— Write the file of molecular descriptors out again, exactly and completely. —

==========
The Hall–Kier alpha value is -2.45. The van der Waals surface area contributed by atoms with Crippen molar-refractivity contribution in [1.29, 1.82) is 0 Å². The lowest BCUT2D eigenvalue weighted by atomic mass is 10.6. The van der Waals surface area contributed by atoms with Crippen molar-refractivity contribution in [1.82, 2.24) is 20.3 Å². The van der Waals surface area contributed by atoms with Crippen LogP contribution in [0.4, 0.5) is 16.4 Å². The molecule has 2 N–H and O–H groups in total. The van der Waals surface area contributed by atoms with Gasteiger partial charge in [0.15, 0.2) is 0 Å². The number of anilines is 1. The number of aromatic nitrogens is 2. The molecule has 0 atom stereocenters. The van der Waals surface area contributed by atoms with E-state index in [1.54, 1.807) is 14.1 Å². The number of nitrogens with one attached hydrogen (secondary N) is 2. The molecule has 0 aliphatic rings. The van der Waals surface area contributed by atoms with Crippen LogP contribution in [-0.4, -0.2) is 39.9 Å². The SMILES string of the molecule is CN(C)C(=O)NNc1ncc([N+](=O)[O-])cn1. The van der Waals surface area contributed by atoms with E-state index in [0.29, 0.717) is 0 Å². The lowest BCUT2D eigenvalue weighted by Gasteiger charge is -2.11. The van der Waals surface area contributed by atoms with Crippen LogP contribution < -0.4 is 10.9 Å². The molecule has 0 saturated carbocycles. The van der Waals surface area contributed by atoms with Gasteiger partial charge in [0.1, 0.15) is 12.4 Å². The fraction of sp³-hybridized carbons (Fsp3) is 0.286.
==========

The Hall–Kier alpha value is -2.45. The van der Waals surface area contributed by atoms with Crippen molar-refractivity contribution in [1.29, 1.82) is 0 Å². The lowest BCUT2D eigenvalue weighted by atomic mass is 10.6. The van der Waals surface area contributed by atoms with Crippen molar-refractivity contribution in [1.82, 2.24) is 20.3 Å². The van der Waals surface area contributed by atoms with Crippen LogP contribution in [0.4, 0.5) is 16.4 Å². The molecule has 2 N–H and O–H groups in total. The van der Waals surface area contributed by atoms with Gasteiger partial charge in [0.15, 0.2) is 0 Å². The number of anilines is 1. The number of aromatic nitrogens is 2. The molecule has 0 atom stereocenters. The van der Waals surface area contributed by atoms with E-state index in [1.54, 1.807) is 14.1 Å². The number of nitrogens with one attached hydrogen (secondary N) is 2. The molecule has 0 aliphatic rings. The van der Waals surface area contributed by atoms with Crippen LogP contribution in [-0.4, -0.2) is 39.9 Å². The SMILES string of the molecule is CN(C)C(=O)NNc1ncc([N+](=O)[O-])cn1. The van der Waals surface area contributed by atoms with E-state index in [0.29, 0.717) is 0 Å². The lowest BCUT2D eigenvalue weighted by Gasteiger charge is -2.11. The van der Waals surface area contributed by atoms with Crippen LogP contribution < -0.4 is 10.9 Å². The molecule has 0 saturated carbocycles. The van der Waals surface area contributed by atoms with Gasteiger partial charge in [0.1, 0.15) is 12.4 Å². The fraction of sp³-hybridized carbons (Fsp3) is 0.286.